Properly managing and maintaining your inventory is crucial for your business. If you sell any type of product, you need to be sure you have enough supply to fill your demand without holding on to too many items. This means you need to properly plan, track and monitor how your inventory relates to your sales.
Unfortunately, not all companies have a clear understanding of their inventory. They make careless mistakes, some of which could cost them a lot of money. If you’re constantly making poor inventory choices, it could spell the end of your business.
If you want to stay on top of everything related to inventory, here are some common inventory maintenance mistakes you need to be aware of.
1. You don’t forecast properly.
Forecasting is one of the most important parts of planning your inventory. Unfortunately, many companies struggle to understand how much inventory they may need to cover their demand. Instead, they become backlogged and work reactively to solve the problem.
Properly forecasting will allow you to plan ahead and secure the inventory you need to cover large orders or high demand. You can understand your customer’s needs, plan for them and provide them with exactly what they’re looking for when they’re ready for it.
2. You forego automation.
Manually tracking your inventory is expensive and time-consuming. While you may not need to pay for fancy programs or software, you’re going to need to hire an employee or two to keep track of a spreadsheet or document. If they make mistakes, it could completely throw you off from what you believe your inventory is.
Automating your inventory will allow you to save time and ensure everything is accurate. With an automated inventory process, multiple people can access the information they need without needing to worry about whether or not it’s up-to-date or if changes have been made.
3. You struggle to stay organized.
Organization is key when it comes to managing your inventory. If you’re struggling to keep everything in place, you’ll probably also struggle with knowing exactly how much product you have. This can cause you to waste money producing new items you didn’t really need or you may not be able to fill your product demand.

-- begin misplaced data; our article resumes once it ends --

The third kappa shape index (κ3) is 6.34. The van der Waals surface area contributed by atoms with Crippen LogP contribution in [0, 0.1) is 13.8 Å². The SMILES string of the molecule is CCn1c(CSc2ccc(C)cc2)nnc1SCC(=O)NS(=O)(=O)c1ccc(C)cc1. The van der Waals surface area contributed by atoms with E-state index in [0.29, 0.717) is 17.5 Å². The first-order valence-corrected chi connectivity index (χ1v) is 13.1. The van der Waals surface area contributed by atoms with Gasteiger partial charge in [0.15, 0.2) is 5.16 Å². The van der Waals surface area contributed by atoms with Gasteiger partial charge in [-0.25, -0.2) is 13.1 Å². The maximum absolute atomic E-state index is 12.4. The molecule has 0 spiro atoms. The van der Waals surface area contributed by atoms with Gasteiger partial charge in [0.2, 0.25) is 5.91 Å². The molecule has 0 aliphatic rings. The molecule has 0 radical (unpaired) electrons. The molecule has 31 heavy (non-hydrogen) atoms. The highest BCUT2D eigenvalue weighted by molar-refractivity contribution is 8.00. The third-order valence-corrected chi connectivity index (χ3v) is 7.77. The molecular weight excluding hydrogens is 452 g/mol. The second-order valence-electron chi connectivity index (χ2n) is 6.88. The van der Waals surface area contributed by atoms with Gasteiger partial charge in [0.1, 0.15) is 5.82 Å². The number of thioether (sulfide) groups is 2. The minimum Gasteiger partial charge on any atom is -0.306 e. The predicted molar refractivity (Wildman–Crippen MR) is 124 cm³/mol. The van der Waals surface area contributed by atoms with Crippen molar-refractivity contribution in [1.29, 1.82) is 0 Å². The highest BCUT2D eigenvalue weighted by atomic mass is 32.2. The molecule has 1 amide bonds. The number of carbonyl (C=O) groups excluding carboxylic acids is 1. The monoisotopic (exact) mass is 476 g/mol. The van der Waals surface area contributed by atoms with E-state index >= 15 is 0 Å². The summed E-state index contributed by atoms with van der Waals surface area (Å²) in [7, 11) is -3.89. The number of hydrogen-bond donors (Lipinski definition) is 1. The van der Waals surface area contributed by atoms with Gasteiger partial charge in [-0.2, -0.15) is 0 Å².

Collapsible storage containers let you easily segment your products to ensure you’re staying organized. Because they fold up when not in use, you can easily store them away until you need them again. You can even use them in the shipping process, which allows you to remain organized while your products are moving from one place to the next.
4. You don’t train your employees properly.
You can’t put just anyone in charge of your inventory. If an employee doesn’t know how to manage your inventory, they will probably struggle to keep a count of the items you have. You may find yourself making a lot of mistakes or you may need to spend a lot of money to properly train your employees to manage your inventory.
Make sure you hire the right individuals to manage your inventory. As soon as they become an employee, train them on the right practices for managing your inventory. Constantly check in with them to see if the process needs to change or if they have any advice on how to make the process easier.
5. You don’t count your inventory.
One of the most basic parts of managing your inventory is counting what you have already stored. If you never do inventory counts, you may get way off from what you actually have prepared and ready to go. Although it takes time, you need to properly count your inventory every so often to ensure you’re working with the right numbers.
Establish a schedule that allows you to keep a close eye on your inventory. Consistently check the data you have on file and how it compares to the actual count of your inventory. The more often you check this information, the easier it will be to solve any issues that may arise.
Don’t allow mistakes with your inventory to ruin your business. Keep your eyes open for these common problems and do what you can to avoid them.
DISCLAIMER: This article expresses my own ideas and opinions. Any information I have shared are from sources that I believe to be reliable and accurate. I did not receive any financial compensation in writing this post, nor do I own any shares in any company I’ve mentioned. I encourage any reader to do their own diligent research first before making any investment decisions.
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